The dramatic situation of Mean Season is immediately interesting, but it's the earthy complexity of the characters that kept me reading. The narrator's voice convincingly and appealingly reflects her unsophisticated origins, her native intelligence, and the media-speak that pervades every hollow of our land these days. The elements of any good Cinderella story are here, including a dark side, but Cochran spins them her way to create anticipation and satisfyngly unpredictable outcomes.
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4 of 4 people found the following review helpful By C. McGinty on September 5, 2004
Format: Paperback
Because I thought the premise sounded mildly amusing, and the book was given to me, I picked up Mean Season a few weeks ago. I am so glad I did! I was expecting a light book and, when I read where it took place, I expected the typical annoying stereotypes of people in small towns. Not so. Though it at first seems light, the book actually deals with some interesting and important issues, such as finding your purpose in life, developing self esteem, treating others fairly, seizing the moment, and treating your family and friends with love and kindness. It even made me teary-eyed in a few spots. Despite all these layers, though, the book moved quickly and had many genuine laugh-out-loud moments. I heartily recommend Mean Season.
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5 of 6 people found the following review helpful By Maudeen Wachsmith VINE VOICE on November 23, 2004
Format: Paperback
First of all I want to say this: Run, don't walk, to your nearest bookstore and get this book! And keep reading it. It is not mundane as the beginning would have you believe.

What was there not to like about this book? First of all, the main character, Leanne Gitlin is so real. Probably one of the most "real" characters I've ever read about. Her emotions, desires, and dreams were spot on. Leanne has been president of the Joshua Reed fan club for eight years ever since he was a soap opera star and she was a high-school senior. Now Joshua is one of Hollywood's leading men and after all these years she has an opportunity to meet him. Turns out that he is truly a great actor - all that charm was just for the screen whereas in real life he is more of a Colin Farrell-type character, IOW a "bad boy." The limo picks up Leanne in her little town of Pinecob, West Virginia and take her to Harpers Ferry where she meet's Josh's agent, publicist and Josh himself. Trouble is, every other word is the "F" word, he has a surly attitude, and a problem with alcohol. In fact, that very evening gets a DUI when he "borrows" the limo and takes himself on a little drive to the county where Leanne lives - and where she works in the county clerk's office. This is Josh's second DUI and he is placed on house arrest for 90 days --- at Leanne's home where she lives with her mother and her brother Beau Ray who although nearly 30 is brain-injured and has a mind more of a six-year-old. Suffice to say, things do not go smoothly for Josh or Leanne. He isn't happy about being in Pinecob and Leanne isn't exactly happy having him there.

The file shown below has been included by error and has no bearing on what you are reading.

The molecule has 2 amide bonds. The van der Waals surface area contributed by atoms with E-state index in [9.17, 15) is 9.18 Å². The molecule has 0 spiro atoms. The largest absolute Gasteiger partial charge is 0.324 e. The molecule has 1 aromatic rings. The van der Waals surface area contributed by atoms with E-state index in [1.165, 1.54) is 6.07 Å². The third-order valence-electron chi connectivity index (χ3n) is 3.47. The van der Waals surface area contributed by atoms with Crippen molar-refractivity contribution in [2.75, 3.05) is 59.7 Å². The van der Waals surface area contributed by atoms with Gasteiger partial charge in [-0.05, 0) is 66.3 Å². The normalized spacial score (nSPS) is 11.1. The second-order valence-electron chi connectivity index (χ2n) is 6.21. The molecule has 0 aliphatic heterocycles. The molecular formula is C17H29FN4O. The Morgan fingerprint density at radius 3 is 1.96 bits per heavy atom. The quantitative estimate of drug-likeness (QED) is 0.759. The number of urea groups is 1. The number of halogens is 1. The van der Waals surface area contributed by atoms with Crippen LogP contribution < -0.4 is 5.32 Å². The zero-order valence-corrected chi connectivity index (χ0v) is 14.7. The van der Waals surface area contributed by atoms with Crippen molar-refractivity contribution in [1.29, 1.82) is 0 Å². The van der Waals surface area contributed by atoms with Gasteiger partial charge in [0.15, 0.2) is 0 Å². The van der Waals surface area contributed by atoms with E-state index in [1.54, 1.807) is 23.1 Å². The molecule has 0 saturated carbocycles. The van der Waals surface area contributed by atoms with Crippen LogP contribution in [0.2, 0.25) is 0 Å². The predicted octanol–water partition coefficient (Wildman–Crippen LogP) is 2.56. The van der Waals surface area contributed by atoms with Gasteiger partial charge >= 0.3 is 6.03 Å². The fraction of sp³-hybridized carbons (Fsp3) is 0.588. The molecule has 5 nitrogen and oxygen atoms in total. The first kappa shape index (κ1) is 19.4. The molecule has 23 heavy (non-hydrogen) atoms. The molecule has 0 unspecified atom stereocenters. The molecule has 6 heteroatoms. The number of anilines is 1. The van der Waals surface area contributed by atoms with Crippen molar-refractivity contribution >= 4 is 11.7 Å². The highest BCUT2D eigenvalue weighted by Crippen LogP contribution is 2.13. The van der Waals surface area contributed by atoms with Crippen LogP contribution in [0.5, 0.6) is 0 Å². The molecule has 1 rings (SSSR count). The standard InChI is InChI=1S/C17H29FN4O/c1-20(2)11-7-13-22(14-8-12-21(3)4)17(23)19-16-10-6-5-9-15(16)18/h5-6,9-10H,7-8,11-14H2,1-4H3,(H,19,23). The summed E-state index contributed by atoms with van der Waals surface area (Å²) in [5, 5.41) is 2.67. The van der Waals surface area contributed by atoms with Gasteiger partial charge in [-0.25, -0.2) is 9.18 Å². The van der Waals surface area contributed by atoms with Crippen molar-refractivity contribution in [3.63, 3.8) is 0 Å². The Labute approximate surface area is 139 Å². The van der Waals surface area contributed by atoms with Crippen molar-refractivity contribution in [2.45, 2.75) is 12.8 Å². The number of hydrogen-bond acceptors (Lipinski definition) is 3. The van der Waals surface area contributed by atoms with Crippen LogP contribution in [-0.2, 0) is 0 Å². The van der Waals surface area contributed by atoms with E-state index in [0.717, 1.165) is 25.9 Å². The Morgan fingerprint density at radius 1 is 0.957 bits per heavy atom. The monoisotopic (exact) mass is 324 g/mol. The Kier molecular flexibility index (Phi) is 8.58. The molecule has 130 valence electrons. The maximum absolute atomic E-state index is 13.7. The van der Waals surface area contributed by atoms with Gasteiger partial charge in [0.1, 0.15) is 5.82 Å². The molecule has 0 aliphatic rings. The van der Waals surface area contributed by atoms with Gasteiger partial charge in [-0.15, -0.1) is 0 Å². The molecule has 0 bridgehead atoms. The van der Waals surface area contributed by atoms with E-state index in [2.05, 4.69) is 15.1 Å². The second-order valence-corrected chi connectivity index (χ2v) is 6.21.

Now, in most books this would turn be a romance between Josh and Leanne, but not this one.
Read more ›
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5 of 6 people found the following review helpful By D. P. Birkett on October 24, 2004
Format: Paperback Verified Purchase
The publicity suggests that its central premise is about a movie star forced to stay in a fan's house in a small West Virginia town. Maybe I'm snobbish but that put me off and relegated it to the romance category. I was expecting an unlikely story full of clichés and slushy sentimentality. Its central plot is not really about the movie star but a realistic and finely crafted tale of a woman forced to stay home to look after a brain-injured brother and a depressed mother. It is told in a spare pitch-perfect prose with never a wasted word.. I was reminded of Bobby Anne Mason, and even Eudora Welty.

"Back in Momma's worst times I'd call Tommy or Susan for help but neither ever offered to head home for even a week to make dinner or check which bills were least overdue. (That was around the same time the idea of me going off to a full-time college stopped being talked about like it was a good thing, something that might really happen.)"

Even the movie actor angle is not entirely fantastic (especially with Martha Stewart in minimum security in West Virginia). Joshua is a soap opera actor making a movie om location in the area, convicted of a second DUI, and sentenced to house arrest with work and AA release.

I've got to admit that it is warm and fuzzy and ends happily, so that it won't get reviewed in the Times Literary Supplement or the New York Review of Books but it contains better writing than many more pretentious works.